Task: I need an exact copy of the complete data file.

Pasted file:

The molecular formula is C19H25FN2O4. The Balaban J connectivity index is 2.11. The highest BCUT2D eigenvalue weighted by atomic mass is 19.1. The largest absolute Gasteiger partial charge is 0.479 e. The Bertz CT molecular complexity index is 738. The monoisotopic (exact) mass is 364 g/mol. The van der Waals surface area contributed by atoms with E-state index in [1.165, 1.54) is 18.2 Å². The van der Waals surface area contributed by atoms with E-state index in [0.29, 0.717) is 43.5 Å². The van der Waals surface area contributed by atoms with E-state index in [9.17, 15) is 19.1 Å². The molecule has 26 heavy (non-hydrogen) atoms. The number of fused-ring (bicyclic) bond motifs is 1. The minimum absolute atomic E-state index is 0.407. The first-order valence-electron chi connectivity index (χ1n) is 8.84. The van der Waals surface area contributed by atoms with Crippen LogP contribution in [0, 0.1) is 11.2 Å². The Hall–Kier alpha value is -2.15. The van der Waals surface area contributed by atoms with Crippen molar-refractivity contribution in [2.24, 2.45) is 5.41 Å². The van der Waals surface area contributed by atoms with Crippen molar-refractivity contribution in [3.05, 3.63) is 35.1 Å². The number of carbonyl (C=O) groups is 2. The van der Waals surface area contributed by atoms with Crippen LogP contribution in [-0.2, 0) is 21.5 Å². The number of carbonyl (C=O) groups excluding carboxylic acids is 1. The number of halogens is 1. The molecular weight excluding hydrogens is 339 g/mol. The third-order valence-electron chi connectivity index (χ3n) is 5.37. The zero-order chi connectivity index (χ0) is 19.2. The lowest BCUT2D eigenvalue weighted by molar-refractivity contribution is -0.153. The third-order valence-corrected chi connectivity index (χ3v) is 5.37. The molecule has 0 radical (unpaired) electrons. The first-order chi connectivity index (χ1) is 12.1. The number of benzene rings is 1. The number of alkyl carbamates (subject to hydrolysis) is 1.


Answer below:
The molecular formula is C19H25FN2O4. The Balaban J connectivity index is 2.11. The highest BCUT2D eigenvalue weighted by atomic mass is 19.1. The largest absolute Gasteiger partial charge is 0.479 e. The Bertz CT molecular complexity index is 738. The monoisotopic (exact) mass is 364 g/mol. The van der Waals surface area contributed by atoms with E-state index in [1.165, 1.54) is 18.2 Å². The van der Waals surface area contributed by atoms with E-state index in [0.29, 0.717) is 43.5 Å². The van der Waals surface area contributed by atoms with E-state index in [9.17, 15) is 19.1 Å². The molecule has 26 heavy (non-hydrogen) atoms. The number of fused-ring (bicyclic) bond motifs is 1. The minimum absolute atomic E-state index is 0.407. The first-order valence-electron chi connectivity index (χ1n) is 8.84. The van der Waals surface area contributed by atoms with Crippen LogP contribution in [0, 0.1) is 11.2 Å². The Hall–Kier alpha value is -2.15. The van der Waals surface area contributed by atoms with Crippen molar-refractivity contribution in [2.24, 2.45) is 5.41 Å². The van der Waals surface area contributed by atoms with Crippen molar-refractivity contribution in [3.05, 3.63) is 35.1 Å². The number of carbonyl (C=O) groups is 2. The van der Waals surface area contributed by atoms with Crippen LogP contribution in [-0.2, 0) is 21.5 Å². The number of carbonyl (C=O) groups excluding carboxylic acids is 1. The number of halogens is 1. The molecular weight excluding hydrogens is 339 g/mol. The third-order valence-electron chi connectivity index (χ3n) is 5.37. The zero-order chi connectivity index (χ0) is 19.2. The lowest BCUT2D eigenvalue weighted by molar-refractivity contribution is -0.153. The third-order valence-corrected chi connectivity index (χ3v) is 5.37. The molecule has 0 radical (unpaired) electrons. The first-order chi connectivity index (χ1) is 12.1. The number of benzene rings is 1. The number of alkyl carbamates (subject to hydrolysis) is 1.